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OGCA delegates eager for news on STO rollout

Don Wall
OGCA delegates eager for news on STO rollout
DON WALL — Skilled Trades Ontario chair Michael Sherrard and board member Karen Renkema offered an update on the new crown agency to delegates attending the Ontario General Contractors Association Construction Symposium April 8.

The new crown agency Skilled Trades Ontario (STO) has a promising future with a long-term strategy being developed to promote skilled trades in the province, two STO board members said during a recent presentation to contractors, but right now it is still taking baby steps.

STO chair Michael Sherrard was accompanied by board member Karen Renkema as they delivered a progress report to delegates attending the Ontario General Contractors Association (OGCA) Construction Symposium held recently.

Renkema outlined the steps taken to regulate the skilled trades going back 15 years including the founding of the Ontario College of Trades (OCOT) in 2012 and its demise upon the election of the Doug Ford government in 2018, while Sherrard discussed consultations leading to the creation of STO within the Building Opportunities in the Skilled Trades Act last year.

Launch day for STO was Jan. 1 but the changes are so broad, Renkema said in an interview, with significant staff turnover and major policy and administrative issues remaining to be decided, that the rollout will be protracted.

“It’s being built and we need the staff there to deliver things,” said Renkema, a vice-president with the Progressive Contractors Association of Canada.

“There was a lot of attrition that happened and right now, the focus is just getting the people there to be able to run these programs.

“We’re just in stage one. We’re looking forward to when the whole apprenticeship pathway is run by Skilled Trades Ontario, and I think that it’ll be a game-changer for people trying to get into the industry.”

The April 8 OGCA session featured an active question and answer period, reflecting, Renkema said, the importance of getting trades issues right. Right now, she said, decisions still have to be made on elemental policy and processes.

“It’s just so much in its infancy,” said Renkema.

Sherrard, a construction lawyer with Sherrard Kuzz LLP, served as chair of the Skilled Trades Panel that consulted broadly. In its phase one report the panel advised Minister of Labour, Training and Skilled Development Monte McNaughton on a broad range of issues including industry advisory committees, the trade equivalency assessment process, the public register of trades and the value of separating compliance and enforcement from training and certification.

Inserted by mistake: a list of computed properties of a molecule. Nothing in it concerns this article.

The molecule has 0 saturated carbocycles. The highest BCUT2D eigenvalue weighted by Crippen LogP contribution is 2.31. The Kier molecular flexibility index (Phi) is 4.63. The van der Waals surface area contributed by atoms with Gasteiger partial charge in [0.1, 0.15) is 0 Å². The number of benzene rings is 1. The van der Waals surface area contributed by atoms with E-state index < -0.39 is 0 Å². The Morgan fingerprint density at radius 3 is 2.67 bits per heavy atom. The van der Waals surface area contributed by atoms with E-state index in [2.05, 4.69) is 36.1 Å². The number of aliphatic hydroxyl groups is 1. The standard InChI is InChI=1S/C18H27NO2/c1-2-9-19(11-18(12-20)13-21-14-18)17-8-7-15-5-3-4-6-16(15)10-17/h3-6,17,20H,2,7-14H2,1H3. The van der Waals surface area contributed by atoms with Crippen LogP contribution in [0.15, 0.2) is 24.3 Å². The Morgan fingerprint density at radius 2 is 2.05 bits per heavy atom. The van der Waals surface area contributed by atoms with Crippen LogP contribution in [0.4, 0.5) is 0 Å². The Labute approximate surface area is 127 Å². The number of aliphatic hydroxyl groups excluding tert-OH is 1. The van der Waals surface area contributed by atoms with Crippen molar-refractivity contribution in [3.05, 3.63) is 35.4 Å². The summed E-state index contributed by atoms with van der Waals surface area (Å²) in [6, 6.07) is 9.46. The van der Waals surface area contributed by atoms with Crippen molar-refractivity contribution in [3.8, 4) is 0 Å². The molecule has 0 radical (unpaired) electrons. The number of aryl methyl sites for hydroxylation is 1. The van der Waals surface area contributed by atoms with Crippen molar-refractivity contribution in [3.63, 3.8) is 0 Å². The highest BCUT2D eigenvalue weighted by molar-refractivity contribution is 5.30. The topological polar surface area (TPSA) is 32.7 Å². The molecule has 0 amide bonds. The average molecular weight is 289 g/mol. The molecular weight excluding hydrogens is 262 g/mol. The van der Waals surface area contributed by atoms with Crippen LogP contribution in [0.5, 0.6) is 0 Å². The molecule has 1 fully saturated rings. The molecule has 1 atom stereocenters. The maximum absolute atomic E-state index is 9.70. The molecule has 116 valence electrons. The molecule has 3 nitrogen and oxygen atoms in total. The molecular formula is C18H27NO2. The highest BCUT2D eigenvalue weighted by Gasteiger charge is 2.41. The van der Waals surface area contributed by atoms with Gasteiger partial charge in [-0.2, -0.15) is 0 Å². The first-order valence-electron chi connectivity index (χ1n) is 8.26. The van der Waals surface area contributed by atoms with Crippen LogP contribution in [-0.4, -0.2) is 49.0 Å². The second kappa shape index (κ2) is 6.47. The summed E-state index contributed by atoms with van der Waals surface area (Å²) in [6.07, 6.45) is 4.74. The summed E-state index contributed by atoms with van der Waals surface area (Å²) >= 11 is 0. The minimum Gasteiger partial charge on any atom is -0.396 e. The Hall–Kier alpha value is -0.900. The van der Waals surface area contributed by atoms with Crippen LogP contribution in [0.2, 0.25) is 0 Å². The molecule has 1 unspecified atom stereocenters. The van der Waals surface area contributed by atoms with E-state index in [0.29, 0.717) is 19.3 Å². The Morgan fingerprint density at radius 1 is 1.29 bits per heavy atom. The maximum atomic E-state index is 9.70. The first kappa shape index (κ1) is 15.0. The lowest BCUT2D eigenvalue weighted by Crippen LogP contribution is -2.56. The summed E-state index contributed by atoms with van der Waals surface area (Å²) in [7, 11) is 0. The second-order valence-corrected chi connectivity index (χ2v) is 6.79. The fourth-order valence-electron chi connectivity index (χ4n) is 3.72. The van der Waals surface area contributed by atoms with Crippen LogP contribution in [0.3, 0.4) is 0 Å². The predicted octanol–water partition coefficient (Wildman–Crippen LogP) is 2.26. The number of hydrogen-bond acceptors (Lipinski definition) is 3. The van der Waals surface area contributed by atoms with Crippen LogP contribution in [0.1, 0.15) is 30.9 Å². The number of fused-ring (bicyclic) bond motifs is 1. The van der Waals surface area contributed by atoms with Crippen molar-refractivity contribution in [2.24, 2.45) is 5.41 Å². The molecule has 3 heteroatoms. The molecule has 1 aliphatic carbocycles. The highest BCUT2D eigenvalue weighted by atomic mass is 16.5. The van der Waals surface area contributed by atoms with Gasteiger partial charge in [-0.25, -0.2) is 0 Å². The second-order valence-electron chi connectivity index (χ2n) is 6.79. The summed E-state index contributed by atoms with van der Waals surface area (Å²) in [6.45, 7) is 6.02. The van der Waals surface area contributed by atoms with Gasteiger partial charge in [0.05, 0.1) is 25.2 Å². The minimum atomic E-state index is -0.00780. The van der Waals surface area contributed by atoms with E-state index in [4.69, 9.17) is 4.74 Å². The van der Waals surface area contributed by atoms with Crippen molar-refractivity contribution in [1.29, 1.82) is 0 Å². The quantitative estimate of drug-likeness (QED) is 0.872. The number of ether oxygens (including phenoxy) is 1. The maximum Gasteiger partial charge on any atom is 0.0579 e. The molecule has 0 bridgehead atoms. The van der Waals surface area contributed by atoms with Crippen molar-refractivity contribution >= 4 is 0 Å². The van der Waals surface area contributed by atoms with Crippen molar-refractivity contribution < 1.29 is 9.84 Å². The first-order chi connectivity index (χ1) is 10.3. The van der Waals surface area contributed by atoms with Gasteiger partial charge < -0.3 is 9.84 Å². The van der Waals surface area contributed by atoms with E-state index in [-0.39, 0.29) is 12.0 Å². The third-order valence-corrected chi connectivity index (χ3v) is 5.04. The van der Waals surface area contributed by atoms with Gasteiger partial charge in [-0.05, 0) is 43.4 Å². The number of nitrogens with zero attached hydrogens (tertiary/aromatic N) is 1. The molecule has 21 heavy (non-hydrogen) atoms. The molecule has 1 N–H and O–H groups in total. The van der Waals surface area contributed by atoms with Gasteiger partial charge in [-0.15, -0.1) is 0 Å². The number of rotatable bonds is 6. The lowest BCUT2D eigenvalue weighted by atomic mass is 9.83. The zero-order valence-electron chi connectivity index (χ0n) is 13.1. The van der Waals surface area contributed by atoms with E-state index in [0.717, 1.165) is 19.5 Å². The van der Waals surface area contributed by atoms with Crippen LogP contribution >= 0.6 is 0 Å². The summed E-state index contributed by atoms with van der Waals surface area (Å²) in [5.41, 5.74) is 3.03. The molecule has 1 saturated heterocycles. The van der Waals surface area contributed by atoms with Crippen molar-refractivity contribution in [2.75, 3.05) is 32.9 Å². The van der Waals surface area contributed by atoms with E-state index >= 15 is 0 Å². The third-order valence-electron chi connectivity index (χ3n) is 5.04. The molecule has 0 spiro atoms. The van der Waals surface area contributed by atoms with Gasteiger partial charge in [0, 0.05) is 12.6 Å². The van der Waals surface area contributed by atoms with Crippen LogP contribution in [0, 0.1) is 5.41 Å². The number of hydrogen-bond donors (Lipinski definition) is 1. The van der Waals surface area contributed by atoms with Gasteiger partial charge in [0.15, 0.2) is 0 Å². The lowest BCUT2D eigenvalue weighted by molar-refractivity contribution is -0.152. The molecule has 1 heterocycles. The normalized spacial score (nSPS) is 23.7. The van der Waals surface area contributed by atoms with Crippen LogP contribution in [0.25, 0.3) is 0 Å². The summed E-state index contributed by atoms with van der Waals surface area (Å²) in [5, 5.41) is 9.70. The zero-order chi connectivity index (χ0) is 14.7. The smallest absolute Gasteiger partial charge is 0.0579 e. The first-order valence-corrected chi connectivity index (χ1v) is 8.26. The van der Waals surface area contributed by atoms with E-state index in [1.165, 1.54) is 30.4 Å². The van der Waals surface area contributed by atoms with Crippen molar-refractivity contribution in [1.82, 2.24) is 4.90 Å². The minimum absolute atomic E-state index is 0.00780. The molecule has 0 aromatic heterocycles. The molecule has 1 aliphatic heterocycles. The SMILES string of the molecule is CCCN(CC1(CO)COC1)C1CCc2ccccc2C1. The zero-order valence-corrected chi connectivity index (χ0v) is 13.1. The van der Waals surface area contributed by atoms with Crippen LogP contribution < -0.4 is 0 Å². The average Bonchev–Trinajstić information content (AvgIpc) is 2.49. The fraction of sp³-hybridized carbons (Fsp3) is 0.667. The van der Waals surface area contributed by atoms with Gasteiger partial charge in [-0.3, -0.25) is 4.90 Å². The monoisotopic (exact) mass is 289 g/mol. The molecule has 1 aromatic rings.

A key difference between OCOT and the STO regime, Sherrard explained, is that the MOL assumes authority over compliance and enforcement. Other functions likely to go to the ministry include trade classifications, meaning determining compulsory versus voluntary trades; prescribing and deprescribing trades; and scopes of practice and ratios.

That means the buck stops with McNaughton on many issues that had opposing factions warring during the OCOT era, Sherrard said.

“It’s a crown agency, which I’m now being taught, frankly, and I put it that way on purpose,” Sherrard said, referring to STO. “There’s a significant difference in structure and governance between OCOT, the self-regulating college, and a crown agency.”

Sherrard admitted there is “still confusion on the street with respect to what Skilled Trades Ontario is doing” and proceeded to outline how the agency is moving on 10 objectives that were contained in section 40 of the implementing legislation.

A key task is the modernization of standards and curriculum, which Sherrard said have not been updated for a long time.

“So if you’re wondering what they’re doing right now, as we speak, they’re working diligently on trying to get those standards and therefore after that, the curriculum updated.”

Other priorities include promoting the trades, conducting research and reestablishing the public register of trades and apprentices, which at this point will only offer information on compulsory trades.

That last point is proving to be contentious, Sherrard said, with stakeholders asking the last three months why the voluntary trades were omitted.

Sherrard also addressed the decision to abandon the role of trade boards.

“We got great reaction from stakeholders who said it’s one thing to eliminate trade boards, but where’s our voice? How will we maintain our voice?” he said.

The chair noted STO CEO Melissa Young has been given the power to strike industry-based committees, “and I can tell you, our CEO is very, very interested in having the relevant people put together at the right time.”

Not only is there extensive work to be done during the initial phase of STO, Sherrard noted, but next comes the release of the phase two report of the Skilled Trades Panel. That will make further recommendations on trade prescriptions and classifications and new training pathways, among other matters.

Renkema had said the OCOT era was dominated by debates over compulsory trades, and Sherrard suggested there will again be a diversity of opinion on compulsory versus voluntary trades when that issue is revisited.

“I suggest there will be a higher bar with respect to having another trade recognized as compulsory,” he said.

Also in the works for phase two is upgrading the digital portal and the transfer of apprenticeship registration from the MOL to STO.


Follow the author on Twitter @DonWall_DCN.

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